Apple products are not entirely impervious to malware, but it’s much rarer; jailbroken iPhones, for instance, are far more likely to be affected by malicious software than ones still using Apple’s secure environment, which mostly protects against malware.
But does ransomware pose a threat to these devices? Can an Apple product be infected with ransomware. And is this very common?
Can Your Apple Device Harbor Ransomware?
Ransomware is a very dangerous kind of malware that encrypts a victim’s files, rendering them inaccessible. To regain access to their files, the victim often has to pay the ransom amount demanded by the attacker. This could range anywhere from a few hundred to a few million dollars.
Historically, Apple products haven’t been a top target for attackers. Windows and Linux systems are usually what ransomware operators set their sights on, but this is a trend, not a rule.
iPhones, iPads, Macs, and MacBooks can all be infected with ransomware, but this isn’t because these devices have poor security protection.
Apple is known for its top-tier antivirus protection on its devices. On macOS and iOS, you’ll find some great security features, such as FileVault 2 encryption, Safety Check, Face ID, and Lockdown Mode. But despite these useful attributes, ransomware can still pose a risk to your Apple products in rare cases.
No device can be called completely secure. Even with how much technology has advanced over the past few decades, all devices still run the risk of being infected by malicious code. Guaranteeing total virus and malware protection is more or less impossible, with even the top antivirus programs out there not reaching the 100 percent mark.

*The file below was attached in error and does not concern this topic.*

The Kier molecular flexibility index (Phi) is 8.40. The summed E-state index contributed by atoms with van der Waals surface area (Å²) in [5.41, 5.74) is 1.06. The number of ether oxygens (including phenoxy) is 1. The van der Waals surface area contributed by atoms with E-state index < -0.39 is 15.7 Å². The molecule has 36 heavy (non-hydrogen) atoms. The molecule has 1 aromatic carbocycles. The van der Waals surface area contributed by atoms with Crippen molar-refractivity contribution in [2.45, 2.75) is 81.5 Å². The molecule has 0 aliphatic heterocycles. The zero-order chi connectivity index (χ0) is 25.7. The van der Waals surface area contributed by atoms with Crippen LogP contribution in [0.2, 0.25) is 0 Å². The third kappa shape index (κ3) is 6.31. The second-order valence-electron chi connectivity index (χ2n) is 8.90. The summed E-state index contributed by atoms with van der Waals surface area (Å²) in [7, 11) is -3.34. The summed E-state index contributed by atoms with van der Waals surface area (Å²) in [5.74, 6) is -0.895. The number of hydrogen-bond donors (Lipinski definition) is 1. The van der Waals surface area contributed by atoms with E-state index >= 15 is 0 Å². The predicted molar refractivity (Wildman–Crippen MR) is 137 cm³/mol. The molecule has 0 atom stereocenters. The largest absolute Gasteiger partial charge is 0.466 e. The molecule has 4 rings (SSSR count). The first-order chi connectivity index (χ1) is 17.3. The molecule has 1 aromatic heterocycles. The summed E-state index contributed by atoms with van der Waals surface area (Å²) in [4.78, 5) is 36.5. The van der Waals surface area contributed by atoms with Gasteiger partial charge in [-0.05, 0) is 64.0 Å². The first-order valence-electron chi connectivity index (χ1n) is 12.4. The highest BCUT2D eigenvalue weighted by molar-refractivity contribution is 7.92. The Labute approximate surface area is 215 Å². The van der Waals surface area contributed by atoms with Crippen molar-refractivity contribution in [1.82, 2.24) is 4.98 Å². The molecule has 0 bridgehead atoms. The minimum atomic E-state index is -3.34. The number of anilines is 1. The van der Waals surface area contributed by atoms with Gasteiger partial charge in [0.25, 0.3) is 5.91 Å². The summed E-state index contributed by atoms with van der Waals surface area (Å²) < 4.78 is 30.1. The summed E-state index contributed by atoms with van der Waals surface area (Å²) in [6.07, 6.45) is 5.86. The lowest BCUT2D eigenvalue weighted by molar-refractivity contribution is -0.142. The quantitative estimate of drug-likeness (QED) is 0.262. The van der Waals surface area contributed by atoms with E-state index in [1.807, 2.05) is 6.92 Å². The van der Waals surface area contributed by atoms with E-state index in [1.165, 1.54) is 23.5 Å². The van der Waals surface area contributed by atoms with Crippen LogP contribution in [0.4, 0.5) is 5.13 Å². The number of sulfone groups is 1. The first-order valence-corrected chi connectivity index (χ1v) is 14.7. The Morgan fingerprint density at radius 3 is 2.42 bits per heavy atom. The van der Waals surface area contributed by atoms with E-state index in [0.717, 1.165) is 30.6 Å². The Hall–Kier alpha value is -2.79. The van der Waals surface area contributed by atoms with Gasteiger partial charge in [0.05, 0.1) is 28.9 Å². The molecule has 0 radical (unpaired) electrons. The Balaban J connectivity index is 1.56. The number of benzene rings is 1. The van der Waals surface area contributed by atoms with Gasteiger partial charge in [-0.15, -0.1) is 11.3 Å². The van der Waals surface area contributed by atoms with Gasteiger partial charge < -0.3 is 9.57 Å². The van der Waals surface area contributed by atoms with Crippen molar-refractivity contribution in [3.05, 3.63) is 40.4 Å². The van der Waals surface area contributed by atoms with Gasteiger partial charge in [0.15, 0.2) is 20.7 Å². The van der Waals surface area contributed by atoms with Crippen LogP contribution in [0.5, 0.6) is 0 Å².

Because of this, the slim chance of your Apple device running into ransomware remains.
What Kinds of Ransomware Target Apple Devices?
There are many kinds of ransomware out there today, but which types are known to target Apple products?
When it comes to ransomware, LockBit is among the most well-known examples. In fact, Malwarebytes reported that LockBit was the second-most used ransomware program in March 2023, falling just behind CLOP ransomware.
LockBit is actually a ransomware family, consisting of three distinct ransomware variants. At the time of writing, LockBit 3.0 is the most recent variation within this family.
It became evident in early 2023 that MacBooks are no longer safe from LockBit ransomware, despite macOS managing to evade this threat for some time. In April 2023, Bleeping Computer stated that LockBit operators had created encryptors to target Mac devices for the first time. It is thought that this marked the first-ever ransomware campaign focusing on macOS in particular.
MalwareHunterTeam announced this after discovering a ZIP archive on VirusTotal. The archive seemed to contain most of the LockBit macOS encryptors available at the time. Macs running on the Apple Silicon chip were being targeted in the malicious endeavor, though it seems that the encryptors were originally designed to attack Windows systems.
No instances of macOS ransomware attacks were reported as a result, but this isn’t to say that we won’t see LockBit operators target macOS devices in the near future.
ThiefQuest (also known as EvilQuest) became a threat in June 2020, having been discovered by researcher Dinesh Devadoss. The program was found hiding in pirated versions of the Little Snitch app, which could be found on a Russian torrent platform.